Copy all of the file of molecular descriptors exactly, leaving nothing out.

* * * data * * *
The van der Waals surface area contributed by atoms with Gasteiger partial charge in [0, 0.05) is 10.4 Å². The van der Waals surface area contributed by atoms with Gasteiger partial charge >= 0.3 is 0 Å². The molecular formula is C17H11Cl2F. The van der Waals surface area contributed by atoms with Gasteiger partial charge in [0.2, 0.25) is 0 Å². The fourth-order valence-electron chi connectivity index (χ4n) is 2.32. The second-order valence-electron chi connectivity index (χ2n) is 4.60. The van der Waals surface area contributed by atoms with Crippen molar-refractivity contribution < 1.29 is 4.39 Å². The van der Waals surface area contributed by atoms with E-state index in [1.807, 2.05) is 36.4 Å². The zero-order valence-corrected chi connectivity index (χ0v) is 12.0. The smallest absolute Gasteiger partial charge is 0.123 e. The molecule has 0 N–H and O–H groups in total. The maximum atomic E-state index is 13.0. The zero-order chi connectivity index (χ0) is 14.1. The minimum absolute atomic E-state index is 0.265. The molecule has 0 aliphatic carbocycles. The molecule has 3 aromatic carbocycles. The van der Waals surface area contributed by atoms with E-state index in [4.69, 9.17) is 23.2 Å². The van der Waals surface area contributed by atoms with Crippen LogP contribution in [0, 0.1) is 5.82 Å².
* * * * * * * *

The van der Waals surface area contributed by atoms with Gasteiger partial charge in [0, 0.05) is 10.4 Å². The van der Waals surface area contributed by atoms with Gasteiger partial charge >= 0.3 is 0 Å². The molecular formula is C17H11Cl2F. The van der Waals surface area contributed by atoms with Gasteiger partial charge in [0.2, 0.25) is 0 Å². The fourth-order valence-electron chi connectivity index (χ4n) is 2.32. The second-order valence-electron chi connectivity index (χ2n) is 4.60. The van der Waals surface area contributed by atoms with Crippen molar-refractivity contribution < 1.29 is 4.39 Å². The van der Waals surface area contributed by atoms with E-state index in [1.807, 2.05) is 36.4 Å². The zero-order valence-corrected chi connectivity index (χ0v) is 12.0. The smallest absolute Gasteiger partial charge is 0.123 e. The molecule has 0 N–H and O–H groups in total. The maximum atomic E-state index is 13.0. The zero-order chi connectivity index (χ0) is 14.1. The minimum absolute atomic E-state index is 0.265. The molecule has 0 aliphatic carbocycles. The molecule has 3 aromatic carbocycles. The van der Waals surface area contributed by atoms with E-state index in [4.69, 9.17) is 23.2 Å². The van der Waals surface area contributed by atoms with Crippen LogP contribution in [0, 0.1) is 5.82 Å².